Tropical community aquariums are great for beginners and seasoned fish hobbyists alike. Choose from a wide variety of fish that get along together in a mixed-community setting. Before you start mixing fish, be sure to always check their water quality parameters. Not all fish will like the same environment and trying to find a common ground can be detrimental to all. Don't forget about proper quarantine protocol before adding any new fish to your aquarium.
These bright fish come in a variety of colors and are great for community tropical aquariums. They like living in a group, so plan on four to five swordtails per tank. Only the males have the long "sword" extending from the bottom of the caudal fin. Keep in mind that these fish are live bearers, so they will reproduce quickly.
These benthic catfish stay small and come in a variety of patterns. They will dutifully groom your substrate, picking up pieces of food and detritus missed by other fish. Corys tend to be shy, so give them lots of plants and other places to hide. They prefer living in groups of three or more. The females tend to be larger than the males.
Among the many species of peaceful schooling tetras, the Congo tetra is a beautiful fish with a shiny, rainbow appearance. With their ornate, elongated fins, they make a stunning addition to community aquariums.
Also known as the weather loach, the dojo loach is a peaceful, small-growing loach species. A stark contrast to many other tropical fish with its elongated body, the dojo loach is known for becoming more active just before a storm approaches. It comes in a golden color variety as well as the grey and black spotted wild type.
If you're looking to add a splash of color to your tropical tank, then you need to consider a golden barb. In the rivers of Asia, the Chinese barbs are a naturally green-colored fish. The bright yellow appearance of the golden barb is a genetic mutation that has been selectively bred over countless generations. Like other barbs, the golden barb is a schooling fish and should be kept in a small group.
There are many species of plecostomus in the aquarium trade, and some will get significantly larger than others, but the bristlenose pleco stays small, making it a suitable choice for most community tanks. Plecostomus fishes are very peaceful and will make their way around your tank, feasting on algae coating décor and your tank's sides. This fish comes in the natural dark color or a golden color variation. Only the males get the large bristles on their head.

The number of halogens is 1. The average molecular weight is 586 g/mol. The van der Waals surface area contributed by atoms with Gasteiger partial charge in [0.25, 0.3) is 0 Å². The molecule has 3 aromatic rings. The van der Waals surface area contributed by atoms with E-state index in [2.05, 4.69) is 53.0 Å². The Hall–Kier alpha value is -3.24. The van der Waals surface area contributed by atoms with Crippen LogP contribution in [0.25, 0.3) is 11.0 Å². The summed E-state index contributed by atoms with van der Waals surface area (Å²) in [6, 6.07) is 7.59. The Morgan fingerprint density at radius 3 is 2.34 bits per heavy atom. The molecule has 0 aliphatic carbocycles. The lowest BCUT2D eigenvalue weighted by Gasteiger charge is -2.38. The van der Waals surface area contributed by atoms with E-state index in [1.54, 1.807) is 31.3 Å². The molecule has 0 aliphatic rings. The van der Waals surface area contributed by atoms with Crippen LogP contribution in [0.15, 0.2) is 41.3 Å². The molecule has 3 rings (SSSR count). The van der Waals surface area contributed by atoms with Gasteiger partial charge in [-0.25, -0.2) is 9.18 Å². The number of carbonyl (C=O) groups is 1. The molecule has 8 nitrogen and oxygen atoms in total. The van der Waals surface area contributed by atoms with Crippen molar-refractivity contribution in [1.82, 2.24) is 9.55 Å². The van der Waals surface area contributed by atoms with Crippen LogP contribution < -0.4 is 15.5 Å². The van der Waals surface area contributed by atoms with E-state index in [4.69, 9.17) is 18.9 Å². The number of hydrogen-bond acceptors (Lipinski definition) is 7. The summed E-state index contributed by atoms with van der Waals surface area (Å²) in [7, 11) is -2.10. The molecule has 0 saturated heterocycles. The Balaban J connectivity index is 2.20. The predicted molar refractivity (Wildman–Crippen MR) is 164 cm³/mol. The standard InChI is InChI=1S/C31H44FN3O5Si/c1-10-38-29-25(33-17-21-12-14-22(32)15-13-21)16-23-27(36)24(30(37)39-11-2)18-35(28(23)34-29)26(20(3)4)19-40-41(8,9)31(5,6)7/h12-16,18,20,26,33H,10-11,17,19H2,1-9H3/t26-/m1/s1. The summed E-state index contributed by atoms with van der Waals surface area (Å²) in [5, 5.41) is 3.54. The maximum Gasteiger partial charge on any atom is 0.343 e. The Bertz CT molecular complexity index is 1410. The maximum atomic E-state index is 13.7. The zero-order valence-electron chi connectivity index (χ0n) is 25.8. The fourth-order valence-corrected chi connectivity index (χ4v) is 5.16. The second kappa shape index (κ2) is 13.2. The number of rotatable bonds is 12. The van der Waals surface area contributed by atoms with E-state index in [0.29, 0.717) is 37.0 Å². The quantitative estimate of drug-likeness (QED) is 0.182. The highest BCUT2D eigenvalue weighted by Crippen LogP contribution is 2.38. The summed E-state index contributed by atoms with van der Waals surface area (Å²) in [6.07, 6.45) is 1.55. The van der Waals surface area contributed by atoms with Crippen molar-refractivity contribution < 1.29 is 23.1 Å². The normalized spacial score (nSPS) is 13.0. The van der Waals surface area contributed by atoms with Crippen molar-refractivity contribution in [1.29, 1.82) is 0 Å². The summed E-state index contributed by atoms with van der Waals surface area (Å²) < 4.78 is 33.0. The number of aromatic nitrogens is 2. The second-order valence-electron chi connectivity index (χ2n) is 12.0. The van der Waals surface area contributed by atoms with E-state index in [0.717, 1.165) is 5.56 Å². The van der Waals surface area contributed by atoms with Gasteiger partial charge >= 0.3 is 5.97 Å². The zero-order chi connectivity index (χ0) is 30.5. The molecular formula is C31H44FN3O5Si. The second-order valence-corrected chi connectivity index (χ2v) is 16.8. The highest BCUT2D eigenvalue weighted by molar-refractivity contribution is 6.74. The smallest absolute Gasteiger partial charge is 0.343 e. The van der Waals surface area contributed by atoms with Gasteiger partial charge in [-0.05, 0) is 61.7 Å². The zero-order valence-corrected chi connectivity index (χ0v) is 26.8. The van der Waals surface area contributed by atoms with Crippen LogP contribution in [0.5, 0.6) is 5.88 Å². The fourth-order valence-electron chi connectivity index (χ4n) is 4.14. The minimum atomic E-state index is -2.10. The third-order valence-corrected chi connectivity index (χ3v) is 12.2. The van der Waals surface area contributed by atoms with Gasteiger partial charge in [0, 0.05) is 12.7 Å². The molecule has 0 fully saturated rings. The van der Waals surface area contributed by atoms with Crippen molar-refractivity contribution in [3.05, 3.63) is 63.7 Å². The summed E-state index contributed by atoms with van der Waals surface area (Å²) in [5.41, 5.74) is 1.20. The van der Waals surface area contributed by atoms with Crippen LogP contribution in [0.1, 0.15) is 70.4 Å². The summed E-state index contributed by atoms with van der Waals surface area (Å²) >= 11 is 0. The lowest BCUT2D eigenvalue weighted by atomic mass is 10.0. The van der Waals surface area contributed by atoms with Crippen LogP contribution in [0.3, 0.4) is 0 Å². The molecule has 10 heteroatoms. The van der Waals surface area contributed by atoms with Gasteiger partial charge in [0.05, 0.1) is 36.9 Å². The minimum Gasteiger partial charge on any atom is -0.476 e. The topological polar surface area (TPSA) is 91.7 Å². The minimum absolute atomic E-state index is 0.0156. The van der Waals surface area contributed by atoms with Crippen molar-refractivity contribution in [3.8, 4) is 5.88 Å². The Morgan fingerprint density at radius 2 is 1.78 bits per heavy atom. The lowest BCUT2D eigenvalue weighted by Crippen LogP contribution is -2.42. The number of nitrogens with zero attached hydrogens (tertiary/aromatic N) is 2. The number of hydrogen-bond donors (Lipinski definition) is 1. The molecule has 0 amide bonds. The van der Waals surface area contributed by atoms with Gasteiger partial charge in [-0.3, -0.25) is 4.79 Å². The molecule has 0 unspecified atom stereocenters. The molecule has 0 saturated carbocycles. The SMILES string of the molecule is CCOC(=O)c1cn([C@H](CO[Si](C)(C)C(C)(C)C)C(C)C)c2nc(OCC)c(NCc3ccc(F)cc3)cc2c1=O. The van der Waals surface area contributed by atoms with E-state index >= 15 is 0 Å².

With endless color varieties, platys are easy-going community fish with one life goal in mind: make more platys. These fish are live bearers and can easily over populate community aquariums if left to their own devices. If you aren't able to keep the boys and girls apart, expect to have many more Platys than you started with.
Although usually kept in isolation, some individual betta fish have the right mentality to thrive in a community tank, if only one male betta is kept in the aquarium. Female bettas are less pugnacious and usually several can be added with other fish species. Provided there are no other aggressive fish and plenty of room for everyone, a betta can fit right into a mixed species aquarium.
The brightly colored harlequin rasbora does well in larger groups in community aquariums. These fish are a red-copper color with a triangular black patch on their sides, providing contrast to many other tropical fish. They like to have plants, alive or fake, to swim through as their school moves around your tank.
There are many species of rainbow fish available in the freshwater hobby. They are well known for their vibrant coloration and do very well in community aquariums. Please carefully consider the individual species before you purchase, since many rainbow fish are on the verge of extinction from over fishing. Ask the fish dealer to ensure your fish are being bred on farms rather than wild collected.
Amongst the many tetra species available, the glowlight tetra is known for its darker body with vivid orange to yellow iridescent stripe. Another schooling fish, the glowlight tetra likes to be kept in small groups, but will often school with other similar tetra species.
Another easy-going, live bearer, guppies are good community aquarium additions. These peaceful fish get along with other fish and are very easy to keep. Just remember, they will reproduce quickly! The males are smaller than the females but with bigger tail fins. The males come in a large variety of colors and patterns, with many tail shapes. The females are usually plain but often have a colorful caudal fin.
No matter what combination of species you choose for your aquarium, be sure everyone has enough room! The rule of "1 inch of fish per gallon of water" is an oversimplification of a very tricky equation. Most of these fish, being small, schooling fishes, will not require much room. When in doubt, always go with fewer fish than you think your tank will accommodate. This will give all your fish room to breathe and your water chemistry some wiggle room—just in case.